By Jeremy Essig
By Jason Robinson
By Hans Morgenstern
By Joseph Hess
By Peter Gilstrap
By Julia Burch
By Jeremy Essig
By Nathan Smith
Truman's Water has always been a goddamn mess of a band, part improv guitar noise, part indie-rock songsters, part chicken-minus-head punks, fully spastic all the time. And that word -- spastic -- gets tossed around a lot in discussions of the band, because it's true: Truman's Water goes crazy with the guitars, drums and vocals, especially with Nos. 1 and 3. Songs start with a cling-clang guitar and a fully stretched throat competing against each other, manic and immediate, and the two elements usually don't quit until they run out of steam or into a brick wall. It's usually quite a din the band makes, and they've been doing so prolifically since the early '90s.
When they stretch out and improvise, however, the tension and the din are often monochromatic, and as a result the music gets old quick; Truman's Water lacks the dynamics of sometime kindred the Sun City Girls and can't retain your interest over the course of an eight-minute jam. And though it's obvious they lose themselves in the musical moment, often they do it at the expense of listener engagement. They're more exciting when they harness said spasticity and turn it loose in quick bursts of unbridled glee, when they cram all that energy into three-minute bricks. At these times, Truman's Water is indie skree at its finest; at others, it's indie wank at its most self-indulgent.
Opening the show will be two of St. Louis' best guitar bands, Thirteen After and Ring, Cicada. (RR)
Friday, April 30; Blue Note (Columbia, Mo.)
For alcohol-fueled, down-and-dirty blues, it doesn't get much better than R.L. Burnside. The Mississippi hill-country native has been toiling away in relative obscurity since the '50s, releasing precious few recordings for the Arhoolie and Vogue blues labels. After being discovered in the '60s by bluesologist George Mitchell, Burnside made sporadic festival appearances but devoted most of his time to farming and the occasional gig at Junior Kimbrough's Holly Springs juke joint. The '90s has seen the 72-year-old bluesman discovered yet again. He recorded A Ass Pocket of Whiskey with Jon Spencer for the hip Matador label; he has toured extensively; and he even worked with Beck's mixmaster, Tom Rothrock, on 1998's hit-and-miss experimentation with blues remixing, Come On In (Fat Possum).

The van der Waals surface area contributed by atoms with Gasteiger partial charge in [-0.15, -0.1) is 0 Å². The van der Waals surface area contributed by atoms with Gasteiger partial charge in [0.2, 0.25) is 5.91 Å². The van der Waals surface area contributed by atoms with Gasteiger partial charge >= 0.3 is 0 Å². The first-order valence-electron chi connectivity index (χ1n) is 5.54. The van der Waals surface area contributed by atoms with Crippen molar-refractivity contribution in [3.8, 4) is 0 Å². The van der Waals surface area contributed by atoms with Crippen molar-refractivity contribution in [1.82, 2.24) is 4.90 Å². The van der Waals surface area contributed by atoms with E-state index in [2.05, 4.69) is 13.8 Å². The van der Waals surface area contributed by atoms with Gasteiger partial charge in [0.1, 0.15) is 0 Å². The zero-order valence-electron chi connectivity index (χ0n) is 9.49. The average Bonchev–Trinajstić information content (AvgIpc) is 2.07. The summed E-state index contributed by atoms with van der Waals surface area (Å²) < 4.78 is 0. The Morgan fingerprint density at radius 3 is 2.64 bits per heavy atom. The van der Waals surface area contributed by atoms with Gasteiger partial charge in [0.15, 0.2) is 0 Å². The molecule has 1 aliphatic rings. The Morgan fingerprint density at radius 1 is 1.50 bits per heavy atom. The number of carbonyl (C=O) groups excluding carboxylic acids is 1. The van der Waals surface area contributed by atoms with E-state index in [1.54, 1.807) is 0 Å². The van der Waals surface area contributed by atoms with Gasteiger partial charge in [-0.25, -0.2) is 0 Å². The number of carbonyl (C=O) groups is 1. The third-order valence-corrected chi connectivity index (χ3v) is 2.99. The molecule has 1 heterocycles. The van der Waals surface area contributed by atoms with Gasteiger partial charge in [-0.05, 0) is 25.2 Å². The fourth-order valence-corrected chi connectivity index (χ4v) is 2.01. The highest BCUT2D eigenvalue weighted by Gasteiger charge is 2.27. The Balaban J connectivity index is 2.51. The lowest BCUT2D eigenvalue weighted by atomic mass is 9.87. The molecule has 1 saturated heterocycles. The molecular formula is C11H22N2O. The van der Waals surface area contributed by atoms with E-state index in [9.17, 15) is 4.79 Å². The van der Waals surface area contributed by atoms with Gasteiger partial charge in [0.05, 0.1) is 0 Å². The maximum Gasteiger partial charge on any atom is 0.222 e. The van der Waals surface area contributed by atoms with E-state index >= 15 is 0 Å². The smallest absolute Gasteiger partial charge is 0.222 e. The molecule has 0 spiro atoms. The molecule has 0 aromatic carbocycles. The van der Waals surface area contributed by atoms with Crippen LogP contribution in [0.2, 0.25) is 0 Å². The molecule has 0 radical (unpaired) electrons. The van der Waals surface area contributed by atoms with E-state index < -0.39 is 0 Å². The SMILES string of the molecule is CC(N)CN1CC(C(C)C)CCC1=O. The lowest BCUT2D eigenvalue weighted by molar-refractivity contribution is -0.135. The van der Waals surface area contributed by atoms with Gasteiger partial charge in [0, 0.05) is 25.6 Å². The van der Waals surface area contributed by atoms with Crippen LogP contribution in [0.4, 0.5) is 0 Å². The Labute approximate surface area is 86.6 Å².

Despite the forays into neo-blues and techno, there's no mistaking a Burnside tune. They're raunchy and raw, but what really makes them stand out are the deeply hypnotic and haunting grooves Burnside can dig with just a few plucks on his six-string and a bellowing howl from deep down in his ample gut. It won't take you long to hear that Burnside learned how to mine one chord for all its emotion from Mississippi Fred McDowell, one of the genre's masters. Just listen to 1994's rip-roaring Too Bad Jim -- the most ass-kickin' blues album to come out of Mississippi in a long time -- to see what I'm talking about. This gritty work, along with its predecessor, 1991's Bad Luck City, places Burnside on a par with other greats such as Muddy Waters and John Lee Hooker, to whom Burnside owes a great debt. Backing Burnside is his family band, Sound Machine, featuring his son Dwayne on bass and son-in-law Calvin Jackson on drums. Fuel up your car, fill up your ass pocket and make the drive to Columbia to see one of the finest purveyors of deep-fried blues strut his down-home stuff. (MH)
Sunday, May 2; Generations
Here's what good folk songs do: they tell stories that stand the test of time because they're fashioned from the raw, irresistible stuff of time. Perhaps that's what separates them from pop music. For all their pleasures, pop songs are mostly in the here-and-now, mostly unconcerned with the precise, detailed stories of people and places that, through the singer's voice and the writer's language, can become larger than life, live beyond time: Guthrie's deportee, Bill Monroe's Uncle Pen, Springsteen's Nebraska, Dylan's Hurricane Carter and Isis. That's why we call a good pop song "catchy": It grabs you right now, before the two minutes and thirty seconds are up. Folk songs work the other way: They seep in slowly, they linger in your memory and they demand patience, concentration, and time to work their magic.
Cliff Eberhardt has written a few such songs, and for a new new-folkie who came of age during the '90s' acoustic boom, he's a refreshingly gutty singer -- sort of a sweeter Randy Newman -- and a tough-minded navigator of heart and history. At their best, his songs buck the sentimental, perhaps because gospel and blues traditions percolate through his melodies. His newest album, Borders (Red House), is his grittiest and wisest, and it offers at least one masterpiece: Over piano and fiddle, Eberhardt declaims the story of a man swept blindly into war, the images accumulating with a painful weight. Like Robertson's "The Night They Drove Old Dixie Down" or Newman's "Sail Away," "The Wrong Side of the Line" has sweep and grace.